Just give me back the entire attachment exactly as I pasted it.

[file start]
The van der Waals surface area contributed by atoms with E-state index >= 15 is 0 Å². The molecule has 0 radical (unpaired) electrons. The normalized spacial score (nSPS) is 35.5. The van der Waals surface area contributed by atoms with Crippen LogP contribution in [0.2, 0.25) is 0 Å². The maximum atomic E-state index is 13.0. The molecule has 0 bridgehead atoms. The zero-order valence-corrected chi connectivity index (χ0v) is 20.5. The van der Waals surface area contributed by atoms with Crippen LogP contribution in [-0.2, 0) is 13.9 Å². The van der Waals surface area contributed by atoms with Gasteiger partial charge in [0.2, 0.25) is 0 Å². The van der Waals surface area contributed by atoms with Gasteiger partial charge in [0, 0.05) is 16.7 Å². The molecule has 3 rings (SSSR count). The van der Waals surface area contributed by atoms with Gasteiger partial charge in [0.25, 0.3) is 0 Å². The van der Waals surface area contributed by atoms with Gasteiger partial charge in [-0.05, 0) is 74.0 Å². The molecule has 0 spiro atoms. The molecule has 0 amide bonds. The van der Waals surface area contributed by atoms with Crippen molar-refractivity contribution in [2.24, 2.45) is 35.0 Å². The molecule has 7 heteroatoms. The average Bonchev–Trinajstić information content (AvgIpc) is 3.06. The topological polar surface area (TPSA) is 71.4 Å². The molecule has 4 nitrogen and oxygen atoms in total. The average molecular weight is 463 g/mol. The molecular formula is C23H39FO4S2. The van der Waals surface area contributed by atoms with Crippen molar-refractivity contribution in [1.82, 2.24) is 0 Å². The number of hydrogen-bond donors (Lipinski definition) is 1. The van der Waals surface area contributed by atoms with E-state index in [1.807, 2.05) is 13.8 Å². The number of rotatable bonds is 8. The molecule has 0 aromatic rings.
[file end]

The van der Waals surface area contributed by atoms with E-state index >= 15 is 0 Å². The molecule has 0 radical (unpaired) electrons. The normalized spacial score (nSPS) is 35.5. The van der Waals surface area contributed by atoms with Crippen LogP contribution in [0.2, 0.25) is 0 Å². The maximum atomic E-state index is 13.0. The molecule has 0 bridgehead atoms. The zero-order valence-corrected chi connectivity index (χ0v) is 20.5. The van der Waals surface area contributed by atoms with Crippen LogP contribution in [-0.2, 0) is 13.9 Å². The van der Waals surface area contributed by atoms with Gasteiger partial charge in [0.2, 0.25) is 0 Å². The van der Waals surface area contributed by atoms with Gasteiger partial charge in [0, 0.05) is 16.7 Å². The molecule has 3 rings (SSSR count). The van der Waals surface area contributed by atoms with Gasteiger partial charge in [0.25, 0.3) is 0 Å². The van der Waals surface area contributed by atoms with Gasteiger partial charge in [-0.05, 0) is 74.0 Å². The molecule has 0 spiro atoms. The molecule has 0 amide bonds. The van der Waals surface area contributed by atoms with Crippen molar-refractivity contribution in [2.24, 2.45) is 35.0 Å². The molecule has 7 heteroatoms. The average Bonchev–Trinajstić information content (AvgIpc) is 3.06. The topological polar surface area (TPSA) is 71.4 Å². The molecule has 4 nitrogen and oxygen atoms in total. The average molecular weight is 463 g/mol. The molecular formula is C23H39FO4S2. The van der Waals surface area contributed by atoms with Crippen molar-refractivity contribution in [1.82, 2.24) is 0 Å². The number of hydrogen-bond donors (Lipinski definition) is 1. The van der Waals surface area contributed by atoms with E-state index in [1.807, 2.05) is 13.8 Å². The number of rotatable bonds is 8. The molecule has 0 aromatic rings.